Significant control over GoodRx Holdings by private equity firms implies that the general public has more power to influence management and governance-related decisions
The top 2 shareholders own 53% of the company
Every investor in GoodRx Holdings, Inc. (NASDAQ:GDRX) should be aware of the most powerful shareholder groups. We can see that private equity firms own the lion’s share in the company with 62% ownership. Put another way, the group faces the maximum upside potential (or downside risk).
As a result, private equity firms were the biggest beneficiaries of last week’s 15% gain.
Let’s take a closer look to see what the different types of shareholders can tell us about GoodRx Holdings.
What Does The Institutional Ownership Tell Us About GoodRx Holdings?
Many institutions measure their performance against an index that approximates the local market. So they usually pay more attention to companies that are included in major indices.
GoodRx Holdings already has institutions on the share registry. Indeed, they own a respectable stake in the company. This suggests some credibility amongst professional investors. But we can’t rely on that fact alone since institutions make bad investments sometimes, just like everyone does. If multiple institutions change their view on a stock at the same time, you could see the share price drop fast. It’s therefore worth looking at GoodRx Holdings’ earnings history below. Of course, the future is what really matters.
GoodRx Holdings is not owned by hedge funds. Our data shows that Silver Lake Technology Management, L.L.C. is the largest shareholder with 32% of shares outstanding. In comparison, the second and third largest shareholders hold about 21% and 12% of the stock.
After doing some more digging, we found that the top 2 shareholders collectively control more than half of the company’s shares, implying that they have considerable power to influence the company’s decisions.
While it makes sense to study institutional ownership data for a company, it also makes sense to study analyst sentiments to know which way the wind is blowing. There are plenty of analysts covering the stock, so it might be worth seeing what they are forecasting, too.
Insider Ownership Of GoodRx Holdings
While the precise definition of an insider can be subjective, almost everyone considers board members to be insiders. Management ultimately answers to the board. However, it is not uncommon for managers to be executive board members, especially if they are a founder or the CEO.
Most consider insider ownership a positive because it can indicate the board is well aligned with other shareholders. However, on some occasions too much power is concentrated within this group.
We can report that insiders do own shares in GoodRx Holdings, Inc.. This is a big company, so it is good to see this level of alignment. Insiders own US$93m worth of shares (at current prices). If you would like to explore the question of insider alignment, you can click here to see if insiders have been buying or selling.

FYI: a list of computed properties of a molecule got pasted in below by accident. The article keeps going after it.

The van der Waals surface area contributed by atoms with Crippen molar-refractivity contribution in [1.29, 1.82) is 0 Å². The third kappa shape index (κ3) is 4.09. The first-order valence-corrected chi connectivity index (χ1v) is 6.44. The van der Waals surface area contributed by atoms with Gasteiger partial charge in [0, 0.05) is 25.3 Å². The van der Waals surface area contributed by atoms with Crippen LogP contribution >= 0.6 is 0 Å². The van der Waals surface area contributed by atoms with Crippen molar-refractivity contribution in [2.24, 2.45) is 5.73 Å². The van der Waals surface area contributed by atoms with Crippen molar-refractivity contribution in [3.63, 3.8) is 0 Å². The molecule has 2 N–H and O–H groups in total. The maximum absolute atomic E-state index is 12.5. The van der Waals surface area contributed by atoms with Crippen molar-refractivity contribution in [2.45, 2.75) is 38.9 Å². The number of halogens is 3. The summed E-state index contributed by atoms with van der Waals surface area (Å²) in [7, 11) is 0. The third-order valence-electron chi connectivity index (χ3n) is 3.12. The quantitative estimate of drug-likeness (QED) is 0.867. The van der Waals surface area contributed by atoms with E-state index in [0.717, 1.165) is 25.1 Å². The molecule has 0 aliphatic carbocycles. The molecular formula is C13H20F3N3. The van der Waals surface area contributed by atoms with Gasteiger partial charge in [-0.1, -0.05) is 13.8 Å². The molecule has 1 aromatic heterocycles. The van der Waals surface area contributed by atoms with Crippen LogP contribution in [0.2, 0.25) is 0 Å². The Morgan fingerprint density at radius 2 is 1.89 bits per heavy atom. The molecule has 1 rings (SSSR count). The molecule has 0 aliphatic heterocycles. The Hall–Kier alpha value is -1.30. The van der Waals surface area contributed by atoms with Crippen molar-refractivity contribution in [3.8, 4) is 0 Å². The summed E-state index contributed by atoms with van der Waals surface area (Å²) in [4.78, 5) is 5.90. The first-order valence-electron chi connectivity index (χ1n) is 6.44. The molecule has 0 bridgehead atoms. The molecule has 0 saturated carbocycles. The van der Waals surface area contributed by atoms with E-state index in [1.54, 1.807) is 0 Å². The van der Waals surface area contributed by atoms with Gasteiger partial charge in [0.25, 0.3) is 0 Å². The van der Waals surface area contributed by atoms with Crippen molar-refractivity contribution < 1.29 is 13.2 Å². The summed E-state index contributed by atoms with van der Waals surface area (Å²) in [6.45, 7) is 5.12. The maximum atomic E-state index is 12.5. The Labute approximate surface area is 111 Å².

General Public Ownership
The general public– including retail investors — own 10% stake in the company, and hence can’t easily be ignored. This size of ownership, while considerable, may not be enough to change company policy if the decision is not in sync with other large shareholders.
Private Equity Ownership
With a stake of 62%, private equity firms could influence the GoodRx Holdings board. Some might like this, because private equity are sometimes activists who hold management accountable. But other times, private equity is selling out, having taking the company public.
Private Company Ownership
We can see that Private Companies own 12%, of the shares on issue. It’s hard to draw any conclusions from this fact alone, so its worth looking into who owns those private companies. Sometimes insiders or other related parties have an interest in shares in a public company through a separate private company.
I find it very interesting to look at who exactly owns a company. But to truly gain insight, we need to consider other information, too. Consider risks, for instance. Every company has them, and we’ve spotted 3 warning signs for GoodRx Holdings you should know about.
Ultimately the future is most important. You can access this free report on analyst forecasts for the company.
NB: Figures in this article are calculated using data from the last twelve months, which refer to the 12-month period ending on the last date of the month the financial statement is dated. This may not be consistent with full year annual report figures.
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This article by Simply Wall St is general in nature. We provide commentary based on historical data and analyst forecasts only using an unbiased methodology and our articles are not intended to be financial advice. It does not constitute a recommendation to buy or sell any stock, and does not take account of your objectives, or your financial situation. We aim to bring you long-term focused analysis driven by fundamental data. Note that our analysis may not factor in the latest price-sensitive company announcements or qualitative material. Simply Wall St has no position in any stocks mentioned.